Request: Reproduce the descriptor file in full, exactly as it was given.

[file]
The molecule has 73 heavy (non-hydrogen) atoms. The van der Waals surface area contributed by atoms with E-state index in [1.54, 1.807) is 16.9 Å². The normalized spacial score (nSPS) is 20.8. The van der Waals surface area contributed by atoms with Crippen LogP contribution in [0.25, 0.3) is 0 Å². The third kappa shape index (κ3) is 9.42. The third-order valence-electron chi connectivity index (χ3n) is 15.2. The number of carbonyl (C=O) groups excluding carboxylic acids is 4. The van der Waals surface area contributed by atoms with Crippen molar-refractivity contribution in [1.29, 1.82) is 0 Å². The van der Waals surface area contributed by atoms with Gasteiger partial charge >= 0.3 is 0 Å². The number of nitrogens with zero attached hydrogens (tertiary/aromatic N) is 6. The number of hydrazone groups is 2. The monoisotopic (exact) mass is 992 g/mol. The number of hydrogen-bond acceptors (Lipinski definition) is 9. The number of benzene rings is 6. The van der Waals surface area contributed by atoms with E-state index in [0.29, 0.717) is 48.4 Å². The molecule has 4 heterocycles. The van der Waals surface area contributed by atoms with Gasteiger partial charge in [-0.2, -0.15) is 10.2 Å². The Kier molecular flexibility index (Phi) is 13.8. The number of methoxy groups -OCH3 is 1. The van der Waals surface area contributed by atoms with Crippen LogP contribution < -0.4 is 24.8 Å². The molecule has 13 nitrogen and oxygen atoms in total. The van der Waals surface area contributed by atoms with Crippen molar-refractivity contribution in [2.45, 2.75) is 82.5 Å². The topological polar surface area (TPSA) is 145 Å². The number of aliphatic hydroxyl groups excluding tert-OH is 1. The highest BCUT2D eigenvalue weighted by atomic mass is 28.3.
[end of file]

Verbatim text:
The molecule has 73 heavy (non-hydrogen) atoms. The van der Waals surface area contributed by atoms with E-state index in [1.54, 1.807) is 16.9 Å². The normalized spacial score (nSPS) is 20.8. The van der Waals surface area contributed by atoms with Crippen LogP contribution in [0.25, 0.3) is 0 Å². The third kappa shape index (κ3) is 9.42. The third-order valence-electron chi connectivity index (χ3n) is 15.2. The number of carbonyl (C=O) groups excluding carboxylic acids is 4. The van der Waals surface area contributed by atoms with Crippen molar-refractivity contribution in [1.29, 1.82) is 0 Å². The van der Waals surface area contributed by atoms with Gasteiger partial charge >= 0.3 is 0 Å². The number of nitrogens with zero attached hydrogens (tertiary/aromatic N) is 6. The number of hydrazone groups is 2. The monoisotopic (exact) mass is 992 g/mol. The number of hydrogen-bond acceptors (Lipinski definition) is 9. The number of benzene rings is 6. The van der Waals surface area contributed by atoms with E-state index in [0.29, 0.717) is 48.4 Å². The molecule has 4 heterocycles. The van der Waals surface area contributed by atoms with Gasteiger partial charge in [-0.2, -0.15) is 10.2 Å². The Kier molecular flexibility index (Phi) is 13.8. The number of methoxy groups -OCH3 is 1. The van der Waals surface area contributed by atoms with Crippen LogP contribution < -0.4 is 24.8 Å². The molecule has 13 nitrogen and oxygen atoms in total. The van der Waals surface area contributed by atoms with Crippen molar-refractivity contribution in [2.45, 2.75) is 82.5 Å². The topological polar surface area (TPSA) is 145 Å². The number of aliphatic hydroxyl groups excluding tert-OH is 1. The highest BCUT2D eigenvalue weighted by atomic mass is 28.3.